My Keloland Colleagues and cherished friends, Todd Epp and Cory Heidelberger are very disappointed that our South Dakota Congressional delegation (all three of them) has voted against the credit card bill. Apparently, Stephanie Herseth-Sandlin and Tim Johnson were the only Democrats to oppose it. The reason for the opposition of our Senior Senator and Congressperson at large is pretty obvious: we've a lot of credit card business located in our state, and those businesses have been very generous when it comes to political contributions.
Unlike my colleagues, I am not the least bit offended by this. It's how the political system is designed. Also unlike my colleagues, I am a little interested in what the actual effects of the legislation will be, apart from the emotional satisfactions of sticking it to predatory lenders.
Lenders charge interest on the money they lend. I know that is shocking to Cory's Christian sensibilities (does anyone remember Shylock?), but it is makes the system work. Under current laws, credit card lenders make most of their money off people who don't manage credit very well, in the form of fees, penalties, and higher interest rates charged on balances after a failure to pay on time. That generates enough profit that lenders can afford to keep interest rates very low for people who bother to count. It means that imprudent borrowers are subsidizing prudent ones. Indeed, subsides thus produced are great enough that lenders actually end up paying some borrowers to use credit cards.
Does this amount to predatory lending? Maybe. It is surely burdensome to a lot of people. The legislation about to be passed will seriously reduce the burden on irresponsible users of plastic. It places stricter limits on the charges that can be levied on credit card users who don't pay off on time.
But the inescapable math dictates that profits lost on this portion of borrowers will have to be spread more generally across the population. Prudent borrowers will now have to subsidize the defaulters, as well as provide the profits that make the industry work. That means that interest rates on cards will rise, and rebates will be reduced.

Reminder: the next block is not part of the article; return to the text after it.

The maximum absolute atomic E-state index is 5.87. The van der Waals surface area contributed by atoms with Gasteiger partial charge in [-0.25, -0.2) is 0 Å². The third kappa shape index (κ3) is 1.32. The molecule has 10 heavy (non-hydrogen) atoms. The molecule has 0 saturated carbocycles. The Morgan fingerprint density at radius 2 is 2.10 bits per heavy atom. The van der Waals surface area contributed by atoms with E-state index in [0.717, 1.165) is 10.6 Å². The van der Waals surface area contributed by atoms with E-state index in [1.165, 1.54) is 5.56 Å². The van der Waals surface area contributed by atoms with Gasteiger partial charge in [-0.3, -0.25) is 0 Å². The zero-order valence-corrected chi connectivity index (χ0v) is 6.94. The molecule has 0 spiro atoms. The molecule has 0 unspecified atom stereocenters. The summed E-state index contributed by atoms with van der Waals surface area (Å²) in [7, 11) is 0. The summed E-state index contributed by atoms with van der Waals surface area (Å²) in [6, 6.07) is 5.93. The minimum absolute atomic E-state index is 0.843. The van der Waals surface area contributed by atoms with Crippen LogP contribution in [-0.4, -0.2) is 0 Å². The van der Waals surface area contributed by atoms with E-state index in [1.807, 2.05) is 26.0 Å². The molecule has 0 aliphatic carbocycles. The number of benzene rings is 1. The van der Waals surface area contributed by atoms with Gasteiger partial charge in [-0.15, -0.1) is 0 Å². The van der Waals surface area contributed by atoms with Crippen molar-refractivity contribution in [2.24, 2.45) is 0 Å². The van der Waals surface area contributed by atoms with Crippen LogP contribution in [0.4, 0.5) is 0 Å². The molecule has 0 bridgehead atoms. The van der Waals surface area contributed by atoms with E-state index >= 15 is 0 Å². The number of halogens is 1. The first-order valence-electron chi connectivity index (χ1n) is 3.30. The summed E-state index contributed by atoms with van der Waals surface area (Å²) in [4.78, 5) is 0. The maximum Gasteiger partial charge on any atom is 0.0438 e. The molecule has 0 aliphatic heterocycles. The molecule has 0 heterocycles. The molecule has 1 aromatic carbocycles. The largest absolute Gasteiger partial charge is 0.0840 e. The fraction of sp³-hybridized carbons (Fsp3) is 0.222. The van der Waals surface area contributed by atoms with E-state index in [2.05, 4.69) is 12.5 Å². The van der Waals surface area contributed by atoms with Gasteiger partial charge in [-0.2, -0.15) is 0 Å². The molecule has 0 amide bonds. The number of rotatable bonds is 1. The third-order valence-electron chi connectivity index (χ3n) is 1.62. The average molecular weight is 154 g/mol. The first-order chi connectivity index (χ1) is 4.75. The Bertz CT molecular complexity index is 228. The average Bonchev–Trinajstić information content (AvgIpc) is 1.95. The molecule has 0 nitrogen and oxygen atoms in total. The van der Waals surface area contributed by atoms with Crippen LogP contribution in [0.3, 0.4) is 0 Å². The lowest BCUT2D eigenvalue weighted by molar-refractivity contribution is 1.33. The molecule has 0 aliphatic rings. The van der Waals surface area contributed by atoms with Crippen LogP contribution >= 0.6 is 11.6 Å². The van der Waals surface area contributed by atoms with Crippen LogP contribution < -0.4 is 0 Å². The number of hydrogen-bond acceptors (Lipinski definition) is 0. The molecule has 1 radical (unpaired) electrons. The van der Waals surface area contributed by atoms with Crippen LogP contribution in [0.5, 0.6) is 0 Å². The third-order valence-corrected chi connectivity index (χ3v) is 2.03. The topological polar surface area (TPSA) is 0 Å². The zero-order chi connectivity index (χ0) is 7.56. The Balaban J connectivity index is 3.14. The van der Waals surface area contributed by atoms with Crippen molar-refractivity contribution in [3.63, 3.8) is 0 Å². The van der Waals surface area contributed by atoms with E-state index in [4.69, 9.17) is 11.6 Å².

It means something else. With occasional defaulters no longer being cash cows, the industry will have much more incentive to weed them out. The greater the protection that this legislation provides for borrowers, the harder it will be for people to get and keep credit cards. The proportion, I think, will be precise.
I am not sure that this legislation is a bad idea. Making credit too easy to get is one of the things that got us into the present economic situation. Making it harder to get might do a lot of good to a lot of people. But it will make this kind of credit harder to get, and more expensive. Credit cards are very convenient. Under the current system, even relatively irresponsible borrowers could get them, they just had to pay a lot more. Under this legislation, many such borrowers will be denied. Maybe that's a good thing.
Of course, we will soon hear sorrowful tales of people who can't get credit cards. And we will learn that certain well-defined subpopulations have a harder time getting them than others. Congress will want to right that wrong as well, and that will push the system toward one in which prudent borrows must heavily subsidize imprudent ones. Or it will push it to collapse.